A new report recently revealed that Yale University is apparently handing about grades in the A-range like they are candy. An estimated 78.97% of all the grades given to undergraduates at the prestigious university fell within the A-range.
The surprising development has left both students and faculty alarmed that high grades appear to have lost their value, according to the New York Times. Shelly Kagan, a philosophy professor, said: “When we act as though virtually everything that gets turned in is some kind of A — where A is supposedly meaning ‘excellent work’ — we are simply being dishonest to our students.”
The grade report was put together by economics professor Ray Fair, who noted that the increase in grades started during the COVID-19 pandemic. And it has continued to rise since then, with students averaging a 3.70 GPA, up from 3.60 in 2013-2014. The details of the study were first shared with the Yale Daily News.
Fair told the Daily News: “Some thought [the COVID effect] would be temporary, but it has more or less persisted. [It’s] probably the faculty going easier on students because COVID was a pain.”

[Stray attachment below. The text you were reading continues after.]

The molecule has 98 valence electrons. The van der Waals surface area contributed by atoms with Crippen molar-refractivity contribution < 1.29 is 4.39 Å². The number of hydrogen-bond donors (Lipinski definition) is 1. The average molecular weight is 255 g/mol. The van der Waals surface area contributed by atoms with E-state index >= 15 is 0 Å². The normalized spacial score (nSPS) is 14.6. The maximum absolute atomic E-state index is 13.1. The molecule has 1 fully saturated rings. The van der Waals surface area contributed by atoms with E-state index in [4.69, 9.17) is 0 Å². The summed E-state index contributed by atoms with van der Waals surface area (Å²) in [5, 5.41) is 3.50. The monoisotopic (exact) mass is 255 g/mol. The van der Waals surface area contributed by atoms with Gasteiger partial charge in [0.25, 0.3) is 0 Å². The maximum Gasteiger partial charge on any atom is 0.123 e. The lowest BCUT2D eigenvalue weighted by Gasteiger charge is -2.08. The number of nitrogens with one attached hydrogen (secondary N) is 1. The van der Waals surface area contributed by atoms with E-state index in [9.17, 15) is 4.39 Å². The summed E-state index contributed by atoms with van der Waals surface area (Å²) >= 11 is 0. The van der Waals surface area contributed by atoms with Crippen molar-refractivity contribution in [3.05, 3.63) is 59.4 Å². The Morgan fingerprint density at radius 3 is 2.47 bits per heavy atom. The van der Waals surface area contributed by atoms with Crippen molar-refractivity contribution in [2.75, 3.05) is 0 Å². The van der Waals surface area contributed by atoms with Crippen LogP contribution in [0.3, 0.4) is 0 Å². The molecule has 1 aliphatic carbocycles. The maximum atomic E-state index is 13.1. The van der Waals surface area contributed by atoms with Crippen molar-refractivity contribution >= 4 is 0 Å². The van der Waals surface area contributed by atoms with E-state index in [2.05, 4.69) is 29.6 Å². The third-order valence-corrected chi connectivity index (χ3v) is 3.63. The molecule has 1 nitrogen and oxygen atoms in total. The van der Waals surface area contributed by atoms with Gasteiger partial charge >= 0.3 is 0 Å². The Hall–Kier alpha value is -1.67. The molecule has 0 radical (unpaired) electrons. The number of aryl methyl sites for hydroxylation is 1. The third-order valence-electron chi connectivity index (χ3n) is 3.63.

“The report simply documents the history of grading at Yale … It gives the ‘current state of grading’ and I think the numbers are straightforward to interpret.”
Fox News Digital reported that one Yale student, Gustavo Toledo, who is studying political science and intends to pursue law school, suggested the sudden inflation of grades across campus could over-saturate the job market, making it more difficult for high-performing students to stand out among their peers.
“If Yale and other Ivy League institutions start getting these reputations for grade inflation, students who were already feeling pressured to get these high G.P.A.s will then feel that their work is sort of devalued,” Toledo said. “This obviously doesn’t help.”
The report also noted that the A’s given to students depended on the class. A total of 52.39% of students enrolled in economics courses received an A, whereas a staggering 92.37% of students received an A in History of Science and Medicine and Public Health courses.
The Times noted that Yale is not the only school giving easy A’s to its students. A report provided in October from Harvard University’s Undergraduate Office revealed that 79% of grades given during the 2020-2021 school year fell within the A-range. This comes after Claudine Gay, president of Harvard, appeared before Congress to give account for the sudden uptick in anti-Semitism on campus.
As with Yale, there were dramatic differences between A’s given in engineering and science courses versus humanities courses. The Harvard Crimson reported: “The proportion of A-range grades given in the 2020-21 academic year varied significantly by division: 73 percent in the Arts and Humanities, 65 percent in both the Sciences and Social Sciences, and 60 percent in courses at the School of Engineering and Applied Sciences.”
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